Machiavelli's The Prince: A New Play from Central Works
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The last date listed for Machiavelli's The Prince was Saturday August 21, 2010 / 8:00pm.
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Reviews & Ratings
Featured review from Goldstar Member
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Central Work's adaptation of Machiavelli's The Prince was quite captivating, not to mention up close an personal. It's amazing what they are able to do with just two actors. They made me feel as though I was wrapped up in Machiavelli's world of 16th century Italian politics. The subtle music enhanced the performance. The only criticism I have is that more background information should have been provided. I don't think most people know very much about Lorenzo II d'Medici or the War of Urbino. However, you don't really need a deep knowledge of Italian history to enjoy the play.
Quotes & Highlights
- Read <a target="_blank" href="http://www.bibliomania.com/2/1/64/111/frameset.html"><em>The Prince</em></a>, Niccolo Machiavelli's masterwork of political philosophy and the basis for the play.
Machiavelli's The Prince
written and directed by Gary Graves
A Central Works Method Play
developed in collaboration with Richard Frederick, Michael Navarra & Jan Zvaifler
Featuring Mark Farrell* and Cole Alexander Smith (*member AEA), with costumes byTammy Berlin, sound by Gregory Scharpen and stage management by Louel Señores.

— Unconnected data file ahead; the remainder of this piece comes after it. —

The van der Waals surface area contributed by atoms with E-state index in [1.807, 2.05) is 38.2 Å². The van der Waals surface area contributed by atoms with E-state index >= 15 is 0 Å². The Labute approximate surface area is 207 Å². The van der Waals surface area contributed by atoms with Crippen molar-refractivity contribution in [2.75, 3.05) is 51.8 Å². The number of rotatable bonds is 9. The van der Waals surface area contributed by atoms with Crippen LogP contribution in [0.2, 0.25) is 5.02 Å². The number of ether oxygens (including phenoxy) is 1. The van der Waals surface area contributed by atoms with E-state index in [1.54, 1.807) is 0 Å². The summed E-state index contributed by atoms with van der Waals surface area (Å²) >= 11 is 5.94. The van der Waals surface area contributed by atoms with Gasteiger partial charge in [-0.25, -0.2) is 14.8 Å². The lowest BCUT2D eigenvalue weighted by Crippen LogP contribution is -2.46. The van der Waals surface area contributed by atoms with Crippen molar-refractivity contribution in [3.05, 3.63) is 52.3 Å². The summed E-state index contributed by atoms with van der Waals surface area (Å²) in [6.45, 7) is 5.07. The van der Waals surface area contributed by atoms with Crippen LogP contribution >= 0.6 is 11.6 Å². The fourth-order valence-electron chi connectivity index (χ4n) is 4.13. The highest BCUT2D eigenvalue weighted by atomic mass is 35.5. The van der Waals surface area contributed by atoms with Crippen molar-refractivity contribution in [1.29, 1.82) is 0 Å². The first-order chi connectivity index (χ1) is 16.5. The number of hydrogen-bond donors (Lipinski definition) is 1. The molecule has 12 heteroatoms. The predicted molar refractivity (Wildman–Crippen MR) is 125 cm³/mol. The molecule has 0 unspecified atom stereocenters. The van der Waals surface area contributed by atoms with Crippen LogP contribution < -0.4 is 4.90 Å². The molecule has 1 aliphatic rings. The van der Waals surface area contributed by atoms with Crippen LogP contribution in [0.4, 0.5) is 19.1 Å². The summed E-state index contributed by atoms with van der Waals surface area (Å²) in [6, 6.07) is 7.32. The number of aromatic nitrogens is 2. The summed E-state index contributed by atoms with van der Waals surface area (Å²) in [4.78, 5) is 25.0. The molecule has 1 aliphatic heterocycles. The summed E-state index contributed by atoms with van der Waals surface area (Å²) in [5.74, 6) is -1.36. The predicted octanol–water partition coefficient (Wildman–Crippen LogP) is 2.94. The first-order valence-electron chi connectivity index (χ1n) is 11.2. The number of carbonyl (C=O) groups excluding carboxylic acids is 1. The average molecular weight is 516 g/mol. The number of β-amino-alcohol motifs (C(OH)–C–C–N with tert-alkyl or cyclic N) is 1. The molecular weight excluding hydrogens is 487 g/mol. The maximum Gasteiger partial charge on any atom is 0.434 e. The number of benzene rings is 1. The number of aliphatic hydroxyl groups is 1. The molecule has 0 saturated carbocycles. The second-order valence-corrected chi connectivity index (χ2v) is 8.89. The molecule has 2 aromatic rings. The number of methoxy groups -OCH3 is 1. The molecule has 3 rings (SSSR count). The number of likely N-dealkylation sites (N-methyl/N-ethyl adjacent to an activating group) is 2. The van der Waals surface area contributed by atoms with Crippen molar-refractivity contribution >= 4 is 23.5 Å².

This engrossing drama puts Niccolo Machiavelli’s precepts to the test, pitting him against the new Duke of Florence in a clash of faith and reason. Are human beings essentially good or fundamentally untrustworthy? Does the end always justify the means? What practical alternative is there to the ruthless efficiency of tyranny?
“He who considers it necessary to secure himself in his new principality, to win friends, either by force or fraud, to make himself beloved and feared by his people, to be followed and revered by his soldiers, to exterminate those who have the power to hurt him, to change the old order of things for a new one, to be severe and gracious, to destroy a disloyal soldiery and create a new one, to maintain friendships with kings and princes in such a way that they must help him with zeal and offend him with caution, cannot find a finer example than the actions of Duke Cesare Borgia.” —Machiavelli, The Prince, Chapter VII.